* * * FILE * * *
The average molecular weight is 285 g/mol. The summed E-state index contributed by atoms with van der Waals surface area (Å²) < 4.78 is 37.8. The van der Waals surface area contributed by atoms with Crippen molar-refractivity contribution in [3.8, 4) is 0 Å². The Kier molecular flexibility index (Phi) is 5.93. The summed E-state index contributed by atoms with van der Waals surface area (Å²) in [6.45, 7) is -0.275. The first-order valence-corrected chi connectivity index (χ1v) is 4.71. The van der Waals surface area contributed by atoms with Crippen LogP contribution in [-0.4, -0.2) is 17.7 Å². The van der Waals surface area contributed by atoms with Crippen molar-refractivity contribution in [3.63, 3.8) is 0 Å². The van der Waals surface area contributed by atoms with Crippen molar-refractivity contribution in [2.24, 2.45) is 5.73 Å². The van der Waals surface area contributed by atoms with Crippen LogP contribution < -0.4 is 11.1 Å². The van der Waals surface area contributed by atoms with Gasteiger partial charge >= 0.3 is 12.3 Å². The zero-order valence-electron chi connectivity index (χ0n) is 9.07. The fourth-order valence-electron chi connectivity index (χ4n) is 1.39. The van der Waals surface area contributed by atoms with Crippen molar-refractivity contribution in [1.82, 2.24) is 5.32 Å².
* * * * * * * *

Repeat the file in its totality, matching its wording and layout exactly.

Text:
The average molecular weight is 285 g/mol. The summed E-state index contributed by atoms with van der Waals surface area (Å²) < 4.78 is 37.8. The van der Waals surface area contributed by atoms with Crippen molar-refractivity contribution in [3.8, 4) is 0 Å². The Kier molecular flexibility index (Phi) is 5.93. The summed E-state index contributed by atoms with van der Waals surface area (Å²) in [6.45, 7) is -0.275. The first-order valence-corrected chi connectivity index (χ1v) is 4.71. The van der Waals surface area contributed by atoms with Crippen LogP contribution in [-0.4, -0.2) is 17.7 Å². The van der Waals surface area contributed by atoms with Crippen molar-refractivity contribution in [3.63, 3.8) is 0 Å². The van der Waals surface area contributed by atoms with Crippen molar-refractivity contribution in [2.24, 2.45) is 5.73 Å². The van der Waals surface area contributed by atoms with Crippen LogP contribution < -0.4 is 11.1 Å². The van der Waals surface area contributed by atoms with Gasteiger partial charge >= 0.3 is 12.3 Å². The zero-order valence-electron chi connectivity index (χ0n) is 9.07. The fourth-order valence-electron chi connectivity index (χ4n) is 1.39. The van der Waals surface area contributed by atoms with Crippen molar-refractivity contribution in [1.82, 2.24) is 5.32 Å².